I despise neo-epic verse sagas: I cannot
Welcome trends which drag the populace
This way and that. Peripatetic sex-partners
Turn me off: I do not drink from the mains,
Can’t stomach anything public.

Yes, you’re another who’s beautiful, beautiful – and
The words are hardly out of my mouth, when Echo
Comes back with the response, ‘Yes, you’re another’s.’

(Translated by Peter Jay, The Greek Poets, Homer to the Present, WW Norton, 2010)

For me his most affecting poem is his well known elegy for Heraclitus, in which the poet consoles himself with the thought that at least his friend’s poems will live:

When I heard you were dead, Heraclitus,
tears came, and I remembered how often
you and I had talked the sun to bed.
Long ago you turned to ashes, my Halicarnassian friend,
but your poems, your Nightingales, still live.
Hades clutches all things yet can’t touch these.
(Translated by Edmund Keeley, The Greek Poets, Homer to the Present, WW Norton, 2010)

His faith in the longevity of Heraclitus’s poems was optimistic as it turned out, and only a single epigram has survived, a poem which describes the discovery of a fresh grave and gives us the words inscribed on the tombstone: “Stranger, I am Aretemias, my country Cnidus. I was the wife of Euphro and I did not escape travail, but bringing forth twins, I left one child to guide my husband’s steps in his old age, and I took the other with me to remind me of him.” (Translated by WR Paton in The Greek Anthology, Loeb Classical Library, 1917)

I’ll finish with snapshot from a few years ago. My daughter and I enter the small redbricked library in Kevin Street (now also recently refurbished). This is a fixed part of the weekly ritual. The library is small, but the children’s section is disproportionately large, and my daughter settles down happily to a clutch of picture books while I wander over to the main section. For both of us there’s a certain quiet drama about the building; once we enter the hush a concentration seems to waft out from the combination of books, shelves and the silence of other borrowers, and as we robe ourselves with it and settle down to the examination of books time passes quickly. This is in a way the least tangible aspect of the library experience, but also one of the most important. It’s the library as the locus of spiritual refreshment. You can’t take your child to the internet, after all, but you can take them to a building like this and let them loose on its treasures. As we check out our books the librarian gives us the address of the book search site that holds the catalogues of all the local libraries, and tells us that at least a third of Kevin Street’s business is the boxes of books that arrive each day, summoned by the fingers of browsers on their computers. This seems like a fair bargain, the meeting of technology and physical encounter; this is a future I could live with. I jot down the address of the site for future reference, as my daughter shyly hands up her books to be checked out. It’s childhood, I realise, looking at her, and looking around at the books and the musty desks, that wave of well-being that washed over me as I came in the door has washed down the years from Rathmines, a wave of pure absorption that might, even now, even as the tide of literacy seems threatened, gather her too into its ancient folds. But even as I allow the warm glow of that thought to wash over me I think of its opposite, the library-angst, library-terror brought on by the funereal array of so many books, as if reading, even as it draws us in, has to contain its counterlife. I think of Luis Cernuda:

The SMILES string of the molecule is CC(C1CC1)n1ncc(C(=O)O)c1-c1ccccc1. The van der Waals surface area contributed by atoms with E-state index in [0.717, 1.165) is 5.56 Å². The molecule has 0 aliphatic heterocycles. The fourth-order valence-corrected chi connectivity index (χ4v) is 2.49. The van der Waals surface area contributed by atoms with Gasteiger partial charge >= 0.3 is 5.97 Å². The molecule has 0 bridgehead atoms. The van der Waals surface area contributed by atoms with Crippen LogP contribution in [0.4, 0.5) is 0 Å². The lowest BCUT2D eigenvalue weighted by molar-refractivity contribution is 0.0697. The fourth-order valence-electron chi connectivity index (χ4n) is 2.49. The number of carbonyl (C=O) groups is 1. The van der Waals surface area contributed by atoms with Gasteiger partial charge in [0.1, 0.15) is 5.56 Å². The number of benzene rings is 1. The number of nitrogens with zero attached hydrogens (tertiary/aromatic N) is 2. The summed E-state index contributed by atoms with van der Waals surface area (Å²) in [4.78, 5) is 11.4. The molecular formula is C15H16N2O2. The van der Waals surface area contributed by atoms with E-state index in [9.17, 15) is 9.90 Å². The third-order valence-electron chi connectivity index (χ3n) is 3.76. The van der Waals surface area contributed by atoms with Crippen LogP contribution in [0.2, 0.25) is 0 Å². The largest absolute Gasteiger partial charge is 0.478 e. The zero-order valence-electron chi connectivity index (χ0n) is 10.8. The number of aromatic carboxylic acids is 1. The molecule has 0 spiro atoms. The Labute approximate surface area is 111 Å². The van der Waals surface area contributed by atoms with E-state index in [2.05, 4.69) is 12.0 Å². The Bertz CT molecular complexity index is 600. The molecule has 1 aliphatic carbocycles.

Don’t let reading be for you, as it is for so many people who frequent libraries, an exercise in dying. Shake that barbarous intellectual dust from your hands, and leave this library, where your own thought could one day end up stored and mummified. You still have time and it’s a perfect afternoon for going down to the river, where young bodies are swimming in the water more instructively than most books, including yours, Oh, to redeem the earth, whole and self-sufficient as a tree, all those excessive hours spent in reading.
(Luis Cernuda, “Library”, in Written in Water, The Prose Poems of Luis Cernuda, translated by Stephen Kessler, City Lights Books, 2004)